Not surprisingly, when we entered the path of totality there were absurd numbers of people. The eclipse was certainly the largest secular pilgrimage I can think of, and it showed. Conservative estimates suggest that 20 million people went out of their way to watch it, less conservative (ironically from the University of Michigan) estimates give 215 million as the number. A CNN poll beforehand indicated that a full half of the U.S. population at least considered watching it. Somehow we found a place to park, and along with innumerable others, set about climbing a mountain in a state park to get the best view. By this point in the day, the wet, Southern August heat felt oppressive, and though it was an easy trek, the walk felt long. In front of us on our way up was a shirtless, hippie-ish man burning incense and playing a wooden recorder. I really wonder what his story is.

At the apex of the mountain a crowd had gathered, far too many people to really settle in comfortably, so we looked around for alternative viewing options. After a consultation with a park ranger, we decided to hike back down the mountain (via a different route) in search of a lake that was allegedly there. Thankfully, it was, and after a few miles we arrived at the lakeside about an hour and a half before totality. So, we waited.

I’m not certain what to say about the eclipse itself. The sky went dark and the temperature dropped. Shadows shifted in uncanny ways and colors changed to subtly strange hues. Crickets began to chirp and birds flew in confused circles. A few bright stars appeared in the sky. For a few minutes, it felt as if the world had stopped turning on its axis — the whole thing was eerily biblical, really. When it passed, a moment had to be taken just to reorient.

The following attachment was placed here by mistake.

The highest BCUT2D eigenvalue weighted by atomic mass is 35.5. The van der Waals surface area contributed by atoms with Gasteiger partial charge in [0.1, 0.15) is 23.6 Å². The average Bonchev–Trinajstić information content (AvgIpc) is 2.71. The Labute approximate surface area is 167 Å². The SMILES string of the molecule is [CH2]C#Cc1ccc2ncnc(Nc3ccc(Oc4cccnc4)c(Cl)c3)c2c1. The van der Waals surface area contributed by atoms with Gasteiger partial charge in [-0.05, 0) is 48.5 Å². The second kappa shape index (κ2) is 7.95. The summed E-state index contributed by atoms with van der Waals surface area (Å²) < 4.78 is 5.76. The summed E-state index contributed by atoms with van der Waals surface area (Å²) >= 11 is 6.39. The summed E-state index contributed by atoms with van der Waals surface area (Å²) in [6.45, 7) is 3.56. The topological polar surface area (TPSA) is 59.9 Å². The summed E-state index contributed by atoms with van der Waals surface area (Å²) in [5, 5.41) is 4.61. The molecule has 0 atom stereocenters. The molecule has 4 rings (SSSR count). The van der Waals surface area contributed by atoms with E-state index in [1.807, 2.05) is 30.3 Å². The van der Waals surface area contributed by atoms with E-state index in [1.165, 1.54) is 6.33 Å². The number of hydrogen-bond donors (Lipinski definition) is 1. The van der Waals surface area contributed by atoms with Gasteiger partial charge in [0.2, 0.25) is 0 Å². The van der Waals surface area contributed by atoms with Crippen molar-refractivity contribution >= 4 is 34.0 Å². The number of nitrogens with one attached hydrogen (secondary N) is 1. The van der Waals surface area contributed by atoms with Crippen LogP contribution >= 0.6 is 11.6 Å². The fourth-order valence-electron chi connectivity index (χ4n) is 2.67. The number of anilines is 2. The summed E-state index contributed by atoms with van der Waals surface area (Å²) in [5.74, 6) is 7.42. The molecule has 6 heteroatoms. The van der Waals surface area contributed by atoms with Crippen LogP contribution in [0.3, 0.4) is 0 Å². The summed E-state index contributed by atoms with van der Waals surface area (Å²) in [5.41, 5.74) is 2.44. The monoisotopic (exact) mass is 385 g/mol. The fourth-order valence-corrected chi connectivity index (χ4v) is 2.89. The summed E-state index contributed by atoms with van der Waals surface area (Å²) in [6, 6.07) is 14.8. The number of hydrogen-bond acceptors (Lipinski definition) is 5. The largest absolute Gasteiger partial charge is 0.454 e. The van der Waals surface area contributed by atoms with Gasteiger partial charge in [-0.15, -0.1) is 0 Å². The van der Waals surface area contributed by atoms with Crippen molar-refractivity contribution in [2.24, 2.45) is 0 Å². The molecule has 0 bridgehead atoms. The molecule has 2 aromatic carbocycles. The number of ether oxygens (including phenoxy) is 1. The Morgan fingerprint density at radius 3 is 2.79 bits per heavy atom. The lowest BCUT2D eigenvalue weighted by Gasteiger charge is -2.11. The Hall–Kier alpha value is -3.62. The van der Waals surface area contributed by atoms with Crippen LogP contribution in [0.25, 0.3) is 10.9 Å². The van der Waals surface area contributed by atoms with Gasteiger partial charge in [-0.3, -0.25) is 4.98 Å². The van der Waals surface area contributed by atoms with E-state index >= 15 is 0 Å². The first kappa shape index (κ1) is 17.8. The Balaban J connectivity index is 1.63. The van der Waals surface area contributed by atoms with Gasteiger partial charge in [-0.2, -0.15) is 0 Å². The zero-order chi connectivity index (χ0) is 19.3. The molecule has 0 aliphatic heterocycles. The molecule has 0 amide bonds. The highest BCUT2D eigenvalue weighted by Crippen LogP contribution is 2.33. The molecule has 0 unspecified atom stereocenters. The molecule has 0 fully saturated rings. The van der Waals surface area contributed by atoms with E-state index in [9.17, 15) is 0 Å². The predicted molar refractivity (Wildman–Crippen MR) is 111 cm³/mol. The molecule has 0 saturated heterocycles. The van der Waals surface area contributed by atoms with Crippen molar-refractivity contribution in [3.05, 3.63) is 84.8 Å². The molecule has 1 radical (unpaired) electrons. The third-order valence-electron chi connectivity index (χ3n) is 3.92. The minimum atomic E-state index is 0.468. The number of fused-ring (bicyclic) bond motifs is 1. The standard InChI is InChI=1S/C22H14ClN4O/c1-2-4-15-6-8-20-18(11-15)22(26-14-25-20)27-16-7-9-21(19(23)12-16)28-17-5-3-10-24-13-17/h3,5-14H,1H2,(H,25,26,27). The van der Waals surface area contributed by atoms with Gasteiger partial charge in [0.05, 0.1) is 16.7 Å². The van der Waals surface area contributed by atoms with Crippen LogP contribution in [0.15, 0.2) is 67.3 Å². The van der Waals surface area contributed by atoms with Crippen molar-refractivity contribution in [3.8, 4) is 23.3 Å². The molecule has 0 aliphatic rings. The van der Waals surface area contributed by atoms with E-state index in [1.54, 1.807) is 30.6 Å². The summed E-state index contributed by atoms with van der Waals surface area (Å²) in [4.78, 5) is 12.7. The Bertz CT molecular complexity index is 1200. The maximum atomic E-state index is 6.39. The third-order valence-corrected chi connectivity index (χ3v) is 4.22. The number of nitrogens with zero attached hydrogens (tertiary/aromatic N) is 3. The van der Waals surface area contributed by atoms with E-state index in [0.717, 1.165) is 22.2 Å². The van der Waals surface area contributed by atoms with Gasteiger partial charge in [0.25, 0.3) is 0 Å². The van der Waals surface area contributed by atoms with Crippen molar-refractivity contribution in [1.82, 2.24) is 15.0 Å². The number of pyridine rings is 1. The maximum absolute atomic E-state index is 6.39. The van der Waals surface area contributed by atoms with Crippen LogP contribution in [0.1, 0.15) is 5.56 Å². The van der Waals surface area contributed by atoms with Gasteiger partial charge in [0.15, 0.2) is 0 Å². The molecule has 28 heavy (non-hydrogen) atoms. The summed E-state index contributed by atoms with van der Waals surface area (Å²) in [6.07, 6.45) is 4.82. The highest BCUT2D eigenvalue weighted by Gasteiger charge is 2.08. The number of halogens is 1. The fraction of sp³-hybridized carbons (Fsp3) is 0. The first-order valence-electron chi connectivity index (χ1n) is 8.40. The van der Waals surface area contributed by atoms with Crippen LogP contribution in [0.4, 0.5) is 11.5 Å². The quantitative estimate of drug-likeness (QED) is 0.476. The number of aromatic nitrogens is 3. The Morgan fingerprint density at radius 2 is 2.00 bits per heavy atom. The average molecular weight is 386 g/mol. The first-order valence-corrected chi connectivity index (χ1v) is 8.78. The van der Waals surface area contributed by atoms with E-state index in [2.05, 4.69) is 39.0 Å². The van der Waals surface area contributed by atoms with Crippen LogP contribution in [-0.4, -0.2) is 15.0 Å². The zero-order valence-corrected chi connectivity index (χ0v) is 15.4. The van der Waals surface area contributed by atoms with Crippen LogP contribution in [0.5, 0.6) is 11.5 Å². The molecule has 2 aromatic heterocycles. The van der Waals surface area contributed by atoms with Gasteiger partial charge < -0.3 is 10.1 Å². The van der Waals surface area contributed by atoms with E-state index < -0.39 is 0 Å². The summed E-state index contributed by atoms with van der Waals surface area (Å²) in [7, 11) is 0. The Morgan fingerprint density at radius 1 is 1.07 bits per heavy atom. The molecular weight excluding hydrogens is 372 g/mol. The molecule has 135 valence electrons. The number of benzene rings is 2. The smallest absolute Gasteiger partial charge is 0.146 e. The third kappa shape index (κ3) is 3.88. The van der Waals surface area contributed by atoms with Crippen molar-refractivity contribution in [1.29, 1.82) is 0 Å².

Months later, the event (aside from being a memory that is just generally “cool”) left me with a few muddled up thoughts. Sitting there, watching as one gargantuan object passed in front of another astronomically — literally astronomically — larger one, I just couldn’t shake the feelings associated with being incredibly small compared to the sheer scale of the forces involved with what I was seeing. I’ve always had a sort of cursory fascination with the cosmos, in a kind of gee-isn’t-this-really-cool-but-terrifying sort of way, and every so often — usually at night, always when alone — I experience this almost physical sensation of my person collapsing down into somewhere in my viscera while the whole incomprehensible expanse of the cosmos opens above me. Watching the eclipse was like that, but in slow motion.

I’ve always wondered about the expression “one in a million.” Most often it’s used to convey this idea of uniqueness, a kind of “you are special” utterance. But to my ears it can take on a far less comforting tone. When I hear “one in a million,” it reminds me of the mind-boggling immensity of it all, and of my own relative smallness. One out of a million is a very insignificant piece. But in journeying to see this astronomical event, I was one in millions, not a million. And the star that I watched be blotted out, our own life-giving incandescent orb, isn’t even one in millions, but one in septillions. The hugeness of the universe is literally inconceivable to me. And that’s why, in the scheme of it all, I’m not sure what exactly my eclipse pilgrimage means, if anything at all. Maybe the lesson is simply that you’re not always the main character in the story you thought of as your own.